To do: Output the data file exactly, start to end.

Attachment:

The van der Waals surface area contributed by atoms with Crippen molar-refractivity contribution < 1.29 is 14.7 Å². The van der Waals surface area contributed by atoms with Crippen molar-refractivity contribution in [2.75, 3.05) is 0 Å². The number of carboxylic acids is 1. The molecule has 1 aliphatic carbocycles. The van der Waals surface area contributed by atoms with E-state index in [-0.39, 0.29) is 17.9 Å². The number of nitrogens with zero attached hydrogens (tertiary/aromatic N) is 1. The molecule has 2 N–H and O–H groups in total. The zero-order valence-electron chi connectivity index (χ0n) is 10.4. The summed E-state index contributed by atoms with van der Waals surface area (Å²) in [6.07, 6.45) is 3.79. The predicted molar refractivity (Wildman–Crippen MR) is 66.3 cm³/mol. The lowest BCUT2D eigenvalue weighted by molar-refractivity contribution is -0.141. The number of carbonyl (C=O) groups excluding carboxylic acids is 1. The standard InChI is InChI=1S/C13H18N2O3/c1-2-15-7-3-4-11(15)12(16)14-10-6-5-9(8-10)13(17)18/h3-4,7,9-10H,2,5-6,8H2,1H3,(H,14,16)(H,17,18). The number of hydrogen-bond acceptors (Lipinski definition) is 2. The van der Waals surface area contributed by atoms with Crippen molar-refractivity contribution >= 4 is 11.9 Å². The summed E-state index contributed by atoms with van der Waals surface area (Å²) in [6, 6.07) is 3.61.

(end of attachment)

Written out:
The van der Waals surface area contributed by atoms with Crippen molar-refractivity contribution < 1.29 is 14.7 Å². The van der Waals surface area contributed by atoms with Crippen molar-refractivity contribution in [2.75, 3.05) is 0 Å². The number of carboxylic acids is 1. The molecule has 1 aliphatic carbocycles. The van der Waals surface area contributed by atoms with E-state index in [-0.39, 0.29) is 17.9 Å². The number of nitrogens with zero attached hydrogens (tertiary/aromatic N) is 1. The molecule has 2 N–H and O–H groups in total. The zero-order valence-electron chi connectivity index (χ0n) is 10.4. The summed E-state index contributed by atoms with van der Waals surface area (Å²) in [6.07, 6.45) is 3.79. The predicted molar refractivity (Wildman–Crippen MR) is 66.3 cm³/mol. The lowest BCUT2D eigenvalue weighted by molar-refractivity contribution is -0.141. The number of carbonyl (C=O) groups excluding carboxylic acids is 1. The standard InChI is InChI=1S/C13H18N2O3/c1-2-15-7-3-4-11(15)12(16)14-10-6-5-9(8-10)13(17)18/h3-4,7,9-10H,2,5-6,8H2,1H3,(H,14,16)(H,17,18). The number of hydrogen-bond acceptors (Lipinski definition) is 2. The van der Waals surface area contributed by atoms with Crippen molar-refractivity contribution >= 4 is 11.9 Å². The summed E-state index contributed by atoms with van der Waals surface area (Å²) in [6, 6.07) is 3.61.